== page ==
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The Swedish Government Has adopted a new two-year strategy for the UN World Food Program

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Sweden adopts strategy for gender equality and sustainability within the UN World Food Programme

The Swedish Government has adopted a new two-year strategy for the UN World Food Programme (WFP), which highlights the issues Sweden is to pursue to further strengthen the organisation’s activities. Increased local procurement, use of cash cards and coupons, and gender equality are some of our priorities. Another priority is the introduction of an environmental management system.

The WFP is the world’s largest humanitarian organisation. Its primary goal is to save lives and fight hunger in disaster and emergency situations, using food assistance.

“The WFP plays an extremely important role in helping women, men and children in need. To tackle the challenges that are at record levels, where the need for urgent disaster relief has doubled in just four years, it is necessary for the WFP’s work to be honed further,” says Minister for International Development Cooperation Isabella Lövin.

Eighty per cent of the needs exist in areas affected by war and conflict. Many of these crises are becoming increasingly protracted, and many people are dependent on urgent disaster relief from the WFP and other actors for many years, sometimes decades.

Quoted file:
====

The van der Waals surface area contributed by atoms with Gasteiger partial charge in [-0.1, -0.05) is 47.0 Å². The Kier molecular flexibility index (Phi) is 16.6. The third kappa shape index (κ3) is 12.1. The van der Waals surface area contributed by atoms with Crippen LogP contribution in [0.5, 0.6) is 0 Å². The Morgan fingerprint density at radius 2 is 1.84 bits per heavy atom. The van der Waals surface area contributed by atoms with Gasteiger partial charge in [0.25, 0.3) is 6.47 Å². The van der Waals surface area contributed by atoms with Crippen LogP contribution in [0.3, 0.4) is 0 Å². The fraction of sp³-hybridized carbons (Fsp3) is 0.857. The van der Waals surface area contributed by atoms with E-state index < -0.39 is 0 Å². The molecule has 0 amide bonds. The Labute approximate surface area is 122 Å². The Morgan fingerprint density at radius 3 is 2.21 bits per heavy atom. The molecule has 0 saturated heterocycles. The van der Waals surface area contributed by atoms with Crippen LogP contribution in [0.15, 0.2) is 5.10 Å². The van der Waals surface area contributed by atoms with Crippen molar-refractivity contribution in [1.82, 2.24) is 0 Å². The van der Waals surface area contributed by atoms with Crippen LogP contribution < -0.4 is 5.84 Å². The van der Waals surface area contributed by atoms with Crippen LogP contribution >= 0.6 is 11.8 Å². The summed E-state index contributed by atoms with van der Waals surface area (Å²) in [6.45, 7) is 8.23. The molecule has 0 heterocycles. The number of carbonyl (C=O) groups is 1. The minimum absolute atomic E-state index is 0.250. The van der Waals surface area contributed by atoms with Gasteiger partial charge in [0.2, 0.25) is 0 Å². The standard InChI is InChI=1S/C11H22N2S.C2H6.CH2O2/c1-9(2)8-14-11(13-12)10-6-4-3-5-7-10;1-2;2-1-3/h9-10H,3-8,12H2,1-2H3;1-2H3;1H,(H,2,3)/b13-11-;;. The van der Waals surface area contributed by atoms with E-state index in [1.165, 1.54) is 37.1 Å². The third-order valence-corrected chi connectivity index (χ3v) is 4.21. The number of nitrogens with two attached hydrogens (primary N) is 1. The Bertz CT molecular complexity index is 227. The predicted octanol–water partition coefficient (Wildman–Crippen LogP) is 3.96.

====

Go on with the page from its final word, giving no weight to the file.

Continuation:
“As the world’s largest humanitarian organisation and a major purchaser, the WFP has huge potential to influence matters in the long term as well. By purchasing more locally and giving those in need of help more cash cards and coupons, the WFP can strengthen local markets, agriculture and women’s economic position. If the WFP produces a plan for how to work in a more environmentally sustainable way, I am convinced it can work more efficiently, find synergies and free up resources,” says Ms Lövin.

The strategy is also part of Sweden’s efforts to ensure more strategic governance of the UN bodies to ensure long-term sustainable results.

In 2014, the WFP delivered 3.2 million tonnes of food assistance to approximately 80 million people in more than 80 countries. Sweden’s total support to the WFP in 2015 amounted to approximately SEK 725 million, of which SEK 550 million was core support. For 2016, core support will amount to SEK 600 million, but the total is not clear yet as payments may be made during the course of the year to specific crises.

Please visit the UN World Food Program http://www.wfp.org/

{Source: Government of Sweden – Annika Flensburg,Press Secretary to Minister for International Development Cooperation Isabella Lövin}

[Photo credits-featured image: An early morning outside the Opera Tavern in Stockholm, with a gang of beggars waiting for delivery of the scraps from yesterday. – By Y. Broling in Ny illustrerad tidning 1868. – Julius Ejdestam: De fattigas Sverige, Public Domain, https://commons.wikimedia.org/w/index.php?curid=8964329]

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